5

I would use a T-nut on the back. If you are using softwood, you can usually pull the nut flush by tightening hard. With hardwood this probably won't work, instead, counterbore with a Forstner bit just enough so the nut is flush. With this method, the wood will be almost full thickness and you can re-tighten from the front if necessary. The T-Nuts that you ...


4

If the TV weighs less than or equal to what the mount is rated for, it should be fine. However. You could upgrade to a sturdier mount rated for yet more weight, (increasing the safety factor) and perhaps of a more robust design (i.e., mounts with two sets of arms holding the TV, rather than a single arm) if it would provide "worried parent peace of mind&...


4

I'd recommend a prehung knee-wall door. A prehung door is already on hinges in a door frame. A small 24 x 48 door would be very manageable. You can buy them online in various sizes. I understand you're not an experienced handyman but a small pre hung door would be a fairly easy installation for you and since the door is hidden , if it's not aesthetically ...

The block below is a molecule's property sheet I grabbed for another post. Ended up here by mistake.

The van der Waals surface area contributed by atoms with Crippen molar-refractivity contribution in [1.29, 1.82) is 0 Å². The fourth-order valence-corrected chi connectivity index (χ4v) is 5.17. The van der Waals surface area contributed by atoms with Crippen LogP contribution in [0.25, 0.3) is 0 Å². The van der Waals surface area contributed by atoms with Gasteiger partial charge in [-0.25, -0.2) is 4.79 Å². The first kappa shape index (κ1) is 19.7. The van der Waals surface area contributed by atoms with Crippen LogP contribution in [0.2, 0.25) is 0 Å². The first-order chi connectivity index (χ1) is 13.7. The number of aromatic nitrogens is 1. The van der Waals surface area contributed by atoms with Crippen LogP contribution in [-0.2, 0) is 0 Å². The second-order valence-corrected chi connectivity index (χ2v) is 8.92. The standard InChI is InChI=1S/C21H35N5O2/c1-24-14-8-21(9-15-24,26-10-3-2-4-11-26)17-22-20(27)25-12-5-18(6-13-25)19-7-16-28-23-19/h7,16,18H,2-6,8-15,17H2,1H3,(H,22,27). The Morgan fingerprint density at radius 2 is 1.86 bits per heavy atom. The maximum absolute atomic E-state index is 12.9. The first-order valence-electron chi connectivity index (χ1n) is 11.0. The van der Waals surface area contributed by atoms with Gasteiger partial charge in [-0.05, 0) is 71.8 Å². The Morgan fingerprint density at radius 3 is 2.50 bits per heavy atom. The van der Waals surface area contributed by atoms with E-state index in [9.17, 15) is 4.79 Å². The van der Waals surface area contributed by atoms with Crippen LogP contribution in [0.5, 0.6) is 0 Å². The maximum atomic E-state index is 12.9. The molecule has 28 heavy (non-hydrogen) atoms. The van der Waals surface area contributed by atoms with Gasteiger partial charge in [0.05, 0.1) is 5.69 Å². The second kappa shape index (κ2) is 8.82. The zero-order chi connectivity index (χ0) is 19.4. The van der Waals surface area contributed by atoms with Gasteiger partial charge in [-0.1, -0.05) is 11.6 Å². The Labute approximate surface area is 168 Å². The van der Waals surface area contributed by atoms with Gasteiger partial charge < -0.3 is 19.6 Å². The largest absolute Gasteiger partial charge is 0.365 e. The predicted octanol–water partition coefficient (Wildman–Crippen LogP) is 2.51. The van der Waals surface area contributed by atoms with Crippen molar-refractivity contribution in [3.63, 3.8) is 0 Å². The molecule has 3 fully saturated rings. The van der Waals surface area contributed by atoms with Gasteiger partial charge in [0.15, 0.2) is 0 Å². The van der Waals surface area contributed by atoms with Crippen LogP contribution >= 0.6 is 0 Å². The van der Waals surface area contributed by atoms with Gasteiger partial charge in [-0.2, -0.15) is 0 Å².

3

Thanks for the help and suggestions. I ended up using carriage bolts. They were readily available. I will use the suggested T-nuts on the next one. I slightly counterbored the back-side - first with a spade bit - which was way too messy. I then bought a forstner bit, and cleaned it up. It would have been much nicer if I started with the forstner. I ...


3

Conduit is allowed on the surface, most cable types would require protection. You can run multiple circuits in one conduit, the NEC has derating requirements that generally limit you to 4 @240v circuits. 8 circuits is 16 current carriers, gets you 50% rating, which is problematic. It can be overcome with #10 wire on 20A circuits, but won't go down that ...